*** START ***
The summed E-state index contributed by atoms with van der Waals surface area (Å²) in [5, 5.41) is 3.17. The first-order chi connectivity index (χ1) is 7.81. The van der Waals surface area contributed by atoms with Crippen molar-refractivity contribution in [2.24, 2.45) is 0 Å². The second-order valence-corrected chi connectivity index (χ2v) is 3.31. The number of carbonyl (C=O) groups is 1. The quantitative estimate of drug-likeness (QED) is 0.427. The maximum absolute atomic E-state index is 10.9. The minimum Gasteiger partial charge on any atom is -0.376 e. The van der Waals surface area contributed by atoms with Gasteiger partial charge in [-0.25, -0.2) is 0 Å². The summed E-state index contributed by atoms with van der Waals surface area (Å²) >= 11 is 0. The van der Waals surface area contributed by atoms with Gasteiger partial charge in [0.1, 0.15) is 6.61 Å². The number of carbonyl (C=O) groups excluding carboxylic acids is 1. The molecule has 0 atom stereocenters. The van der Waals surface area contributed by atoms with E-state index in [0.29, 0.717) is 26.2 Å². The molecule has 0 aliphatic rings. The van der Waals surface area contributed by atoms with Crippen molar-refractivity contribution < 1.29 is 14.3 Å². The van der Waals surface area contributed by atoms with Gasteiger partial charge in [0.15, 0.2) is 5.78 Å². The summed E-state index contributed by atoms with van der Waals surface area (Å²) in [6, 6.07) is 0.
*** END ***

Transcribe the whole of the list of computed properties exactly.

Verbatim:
The summed E-state index contributed by atoms with van der Waals surface area (Å²) in [5, 5.41) is 3.17. The first-order chi connectivity index (χ1) is 7.81. The van der Waals surface area contributed by atoms with Crippen molar-refractivity contribution in [2.24, 2.45) is 0 Å². The second-order valence-corrected chi connectivity index (χ2v) is 3.31. The number of carbonyl (C=O) groups is 1. The quantitative estimate of drug-likeness (QED) is 0.427. The maximum absolute atomic E-state index is 10.9. The minimum Gasteiger partial charge on any atom is -0.376 e. The van der Waals surface area contributed by atoms with Gasteiger partial charge in [-0.25, -0.2) is 0 Å². The summed E-state index contributed by atoms with van der Waals surface area (Å²) >= 11 is 0. The van der Waals surface area contributed by atoms with Gasteiger partial charge in [0.1, 0.15) is 6.61 Å². The number of carbonyl (C=O) groups excluding carboxylic acids is 1. The molecule has 0 atom stereocenters. The van der Waals surface area contributed by atoms with E-state index in [0.29, 0.717) is 26.2 Å². The molecule has 0 aliphatic rings. The van der Waals surface area contributed by atoms with Crippen molar-refractivity contribution < 1.29 is 14.3 Å². The van der Waals surface area contributed by atoms with Gasteiger partial charge in [0.15, 0.2) is 5.78 Å². The summed E-state index contributed by atoms with van der Waals surface area (Å²) in [6, 6.07) is 0.